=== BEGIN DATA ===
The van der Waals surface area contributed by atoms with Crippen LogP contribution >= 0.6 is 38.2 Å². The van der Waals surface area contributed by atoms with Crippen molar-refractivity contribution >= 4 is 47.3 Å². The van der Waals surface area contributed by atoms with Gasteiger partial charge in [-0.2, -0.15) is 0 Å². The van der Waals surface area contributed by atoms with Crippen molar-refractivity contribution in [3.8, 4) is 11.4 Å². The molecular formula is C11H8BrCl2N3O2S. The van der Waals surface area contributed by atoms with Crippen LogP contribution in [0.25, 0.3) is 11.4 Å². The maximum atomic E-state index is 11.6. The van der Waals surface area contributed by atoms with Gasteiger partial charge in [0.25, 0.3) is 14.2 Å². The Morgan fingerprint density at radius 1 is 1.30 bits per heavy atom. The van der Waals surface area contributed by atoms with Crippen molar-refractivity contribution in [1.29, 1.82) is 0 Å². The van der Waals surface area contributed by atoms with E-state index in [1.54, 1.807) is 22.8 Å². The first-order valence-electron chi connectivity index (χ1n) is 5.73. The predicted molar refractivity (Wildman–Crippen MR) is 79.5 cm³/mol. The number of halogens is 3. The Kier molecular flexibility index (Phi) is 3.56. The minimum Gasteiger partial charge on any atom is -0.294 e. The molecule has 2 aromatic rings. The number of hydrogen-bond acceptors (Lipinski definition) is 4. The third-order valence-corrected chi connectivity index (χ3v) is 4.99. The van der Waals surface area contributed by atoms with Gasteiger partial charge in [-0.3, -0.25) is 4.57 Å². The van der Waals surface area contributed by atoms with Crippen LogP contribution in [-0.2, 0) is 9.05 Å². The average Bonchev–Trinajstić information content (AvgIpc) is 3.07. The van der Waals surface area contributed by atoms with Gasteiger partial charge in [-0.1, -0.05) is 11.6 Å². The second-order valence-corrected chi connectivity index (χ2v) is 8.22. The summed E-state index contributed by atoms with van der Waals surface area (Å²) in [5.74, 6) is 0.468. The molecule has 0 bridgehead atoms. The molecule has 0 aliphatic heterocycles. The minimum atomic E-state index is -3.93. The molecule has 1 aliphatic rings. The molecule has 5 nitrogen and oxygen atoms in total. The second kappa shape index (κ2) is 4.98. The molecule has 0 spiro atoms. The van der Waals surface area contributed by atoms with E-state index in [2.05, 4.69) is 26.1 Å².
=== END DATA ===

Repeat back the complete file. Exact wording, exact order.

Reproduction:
The van der Waals surface area contributed by atoms with Crippen LogP contribution >= 0.6 is 38.2 Å². The van der Waals surface area contributed by atoms with Crippen molar-refractivity contribution >= 4 is 47.3 Å². The van der Waals surface area contributed by atoms with Gasteiger partial charge in [-0.2, -0.15) is 0 Å². The van der Waals surface area contributed by atoms with Crippen molar-refractivity contribution in [3.8, 4) is 11.4 Å². The molecular formula is C11H8BrCl2N3O2S. The van der Waals surface area contributed by atoms with Crippen LogP contribution in [0.25, 0.3) is 11.4 Å². The maximum atomic E-state index is 11.6. The van der Waals surface area contributed by atoms with Gasteiger partial charge in [0.25, 0.3) is 14.2 Å². The Morgan fingerprint density at radius 1 is 1.30 bits per heavy atom. The van der Waals surface area contributed by atoms with Crippen molar-refractivity contribution in [1.29, 1.82) is 0 Å². The van der Waals surface area contributed by atoms with E-state index in [1.54, 1.807) is 22.8 Å². The first-order valence-electron chi connectivity index (χ1n) is 5.73. The predicted molar refractivity (Wildman–Crippen MR) is 79.5 cm³/mol. The number of halogens is 3. The Kier molecular flexibility index (Phi) is 3.56. The minimum Gasteiger partial charge on any atom is -0.294 e. The molecule has 2 aromatic rings. The number of hydrogen-bond acceptors (Lipinski definition) is 4. The third-order valence-corrected chi connectivity index (χ3v) is 4.99. The van der Waals surface area contributed by atoms with Gasteiger partial charge in [-0.3, -0.25) is 4.57 Å². The van der Waals surface area contributed by atoms with Crippen LogP contribution in [-0.2, 0) is 9.05 Å². The average Bonchev–Trinajstić information content (AvgIpc) is 3.07. The van der Waals surface area contributed by atoms with Gasteiger partial charge in [-0.1, -0.05) is 11.6 Å². The second-order valence-corrected chi connectivity index (χ2v) is 8.22. The summed E-state index contributed by atoms with van der Waals surface area (Å²) in [5.74, 6) is 0.468. The molecule has 0 bridgehead atoms. The molecule has 0 aliphatic heterocycles. The minimum atomic E-state index is -3.93. The molecule has 1 aliphatic rings. The molecule has 5 nitrogen and oxygen atoms in total. The second kappa shape index (κ2) is 4.98. The molecule has 0 spiro atoms. The van der Waals surface area contributed by atoms with E-state index in [2.05, 4.69) is 26.1 Å².